Digital technology is primarily used with new physical communications media, such as satellite and fiber optic transmission. A modem is used to convert the digital information in your computer to analog signals for your phone line and to convert analog phone signals to digital information for your computer.
THE UPTAKE OF INFORMATION
Emergence of the digital firm
THE UPTAKE OF INFORMATION
Convergence of technology
For information to be useful, it must be…
Simple, timely, verifiable, accessible, secure, flexible, reliable
Raw data are processed in an IS to create final useful information
use IT to do same things
use IT to learn and continuously improve
use IT to support organisation’s mission and strategy
Use IT to bring organisations togetherOUR PERSPECTIVES ABOUT INFORMATION TECHNOLOGY IS CHANGING...
Must allow access to a broad group of users
Must enhance organisational learning
Must do in a cost-effective mannerREFINED OBJECTIVES OF INFORMATION SYSTEMS
Subsystem: One part of a system where the products of more than one system are combined to reach an ultimate goal
Closed system: Stand-alone system that has no contact with other systems
Open system: System that interfaces with other systemsWHAT IS A SYSTEM?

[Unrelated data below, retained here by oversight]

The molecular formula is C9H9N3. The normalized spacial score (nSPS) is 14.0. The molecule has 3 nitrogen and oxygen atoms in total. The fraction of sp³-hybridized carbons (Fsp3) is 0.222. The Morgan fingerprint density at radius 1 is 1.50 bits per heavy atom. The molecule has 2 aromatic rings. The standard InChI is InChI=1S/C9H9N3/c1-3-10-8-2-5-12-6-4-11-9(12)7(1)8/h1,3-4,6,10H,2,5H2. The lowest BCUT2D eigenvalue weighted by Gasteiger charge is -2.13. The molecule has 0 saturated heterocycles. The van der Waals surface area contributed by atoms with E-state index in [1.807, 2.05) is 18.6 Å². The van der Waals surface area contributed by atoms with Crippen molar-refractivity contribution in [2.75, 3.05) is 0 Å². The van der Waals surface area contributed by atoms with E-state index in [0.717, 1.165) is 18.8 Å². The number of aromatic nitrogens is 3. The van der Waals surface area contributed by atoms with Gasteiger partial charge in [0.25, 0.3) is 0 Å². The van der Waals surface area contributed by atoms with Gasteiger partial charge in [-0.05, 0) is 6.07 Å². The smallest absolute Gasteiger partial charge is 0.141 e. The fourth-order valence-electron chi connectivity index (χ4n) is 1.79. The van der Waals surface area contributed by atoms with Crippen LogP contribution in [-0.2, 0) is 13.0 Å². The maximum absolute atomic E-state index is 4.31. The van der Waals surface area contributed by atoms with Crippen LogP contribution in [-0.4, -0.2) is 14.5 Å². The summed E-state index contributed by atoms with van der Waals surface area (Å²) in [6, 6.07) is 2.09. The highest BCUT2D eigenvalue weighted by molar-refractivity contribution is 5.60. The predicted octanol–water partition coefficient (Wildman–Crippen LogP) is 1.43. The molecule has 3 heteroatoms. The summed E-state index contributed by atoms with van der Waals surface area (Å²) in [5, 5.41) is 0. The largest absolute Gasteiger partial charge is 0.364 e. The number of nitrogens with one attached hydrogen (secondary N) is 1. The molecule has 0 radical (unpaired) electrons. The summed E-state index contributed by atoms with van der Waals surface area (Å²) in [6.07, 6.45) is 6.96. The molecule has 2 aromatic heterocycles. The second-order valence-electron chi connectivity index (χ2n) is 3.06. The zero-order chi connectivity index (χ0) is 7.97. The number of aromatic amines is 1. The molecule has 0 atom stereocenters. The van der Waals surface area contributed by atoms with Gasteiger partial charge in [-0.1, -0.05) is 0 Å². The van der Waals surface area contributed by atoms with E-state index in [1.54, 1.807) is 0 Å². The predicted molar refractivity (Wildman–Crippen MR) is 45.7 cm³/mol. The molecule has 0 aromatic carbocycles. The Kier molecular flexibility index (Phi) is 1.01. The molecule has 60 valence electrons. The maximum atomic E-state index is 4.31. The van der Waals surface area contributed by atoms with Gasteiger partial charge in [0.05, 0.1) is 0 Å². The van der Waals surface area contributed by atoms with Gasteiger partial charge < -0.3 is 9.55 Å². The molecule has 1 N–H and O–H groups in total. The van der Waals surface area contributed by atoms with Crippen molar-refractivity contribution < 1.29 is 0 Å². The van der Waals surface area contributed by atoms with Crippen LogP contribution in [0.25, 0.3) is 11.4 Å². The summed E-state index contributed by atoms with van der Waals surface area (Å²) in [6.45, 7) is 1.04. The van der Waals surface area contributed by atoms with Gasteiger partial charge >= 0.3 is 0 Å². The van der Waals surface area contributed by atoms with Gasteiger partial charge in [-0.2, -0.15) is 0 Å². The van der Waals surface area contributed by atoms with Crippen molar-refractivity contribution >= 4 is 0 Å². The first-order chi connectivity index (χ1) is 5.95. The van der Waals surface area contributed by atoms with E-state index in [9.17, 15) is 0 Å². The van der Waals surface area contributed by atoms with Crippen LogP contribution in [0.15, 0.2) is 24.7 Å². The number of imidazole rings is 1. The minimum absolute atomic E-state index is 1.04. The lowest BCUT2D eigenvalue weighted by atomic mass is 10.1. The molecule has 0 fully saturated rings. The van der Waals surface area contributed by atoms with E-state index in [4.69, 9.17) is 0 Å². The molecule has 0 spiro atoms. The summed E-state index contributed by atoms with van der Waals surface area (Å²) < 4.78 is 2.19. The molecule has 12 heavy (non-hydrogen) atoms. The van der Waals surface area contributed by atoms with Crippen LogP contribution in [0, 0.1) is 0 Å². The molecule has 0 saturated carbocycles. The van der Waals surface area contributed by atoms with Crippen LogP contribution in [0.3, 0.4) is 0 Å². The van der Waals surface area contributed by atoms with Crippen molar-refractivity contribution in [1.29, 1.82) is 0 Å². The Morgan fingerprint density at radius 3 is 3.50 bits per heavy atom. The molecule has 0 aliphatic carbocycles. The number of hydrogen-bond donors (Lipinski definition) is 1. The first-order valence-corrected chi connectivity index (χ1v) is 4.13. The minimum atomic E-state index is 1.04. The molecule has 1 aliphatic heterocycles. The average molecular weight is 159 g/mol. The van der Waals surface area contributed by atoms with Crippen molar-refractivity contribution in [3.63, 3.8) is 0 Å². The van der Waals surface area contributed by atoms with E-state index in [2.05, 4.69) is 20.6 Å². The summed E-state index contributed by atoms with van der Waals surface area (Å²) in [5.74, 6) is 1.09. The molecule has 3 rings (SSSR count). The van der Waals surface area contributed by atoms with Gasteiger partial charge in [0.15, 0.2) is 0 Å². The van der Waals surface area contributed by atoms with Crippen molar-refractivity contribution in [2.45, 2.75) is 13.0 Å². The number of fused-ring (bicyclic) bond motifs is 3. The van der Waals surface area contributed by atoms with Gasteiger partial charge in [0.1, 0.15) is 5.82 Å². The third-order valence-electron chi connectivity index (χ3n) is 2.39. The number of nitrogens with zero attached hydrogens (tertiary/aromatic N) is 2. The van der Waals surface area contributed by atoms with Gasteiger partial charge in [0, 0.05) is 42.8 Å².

ResultsWE NEED TO EXPLOIT INFORMATION SYSTEMS TO PRODUCE RESULTS
Instantaneous access to information
Means of coordination
Support for decision makingCAPABILITIES OF INFORMATION SYSTEMS
Increased flexibility of IS allows for changes in organisational structure
However, politics of information is an issueMANAGERS AND INFORMATION
Decisions affect entire or large parts of the organisation; “what to do” decisions
Aggregate past organisational data and make future predictions
Improve organisational strategy and planning
Wide-ranging decisions within general directions handed down; “how to do it” decisions
Automation of monitoring and controlling of organisational activities
Improve organisational effectivenessTHE TRADITIONAL ORGANISATIONAL PYRAMID…cont.
IT Flattens the Organisation
Amount of data from which information is extracted
How long a period the data covers
Level of Detail
Degree to which information is specificCHARACTERISTICS OF INFORMATION AT DIFFERENT MANAGERIAL LEVELS
Internal data: collected within the organisation
External data: collected from outside sources
Media, newsletters, government agencies, InternetCHARACTERISTICS OF INFORMATION AT DIFFERENT MANAGERIAL LEVELS …cont.
Structured data: numbers and facts easily stored and retrieved
Unstructured data: drawn from meetings, conversations, documents, presentations, etc.CHARACTERISTICS OF INFORMATION AT DIFFERENT MANAGERIAL LEVELS…cont.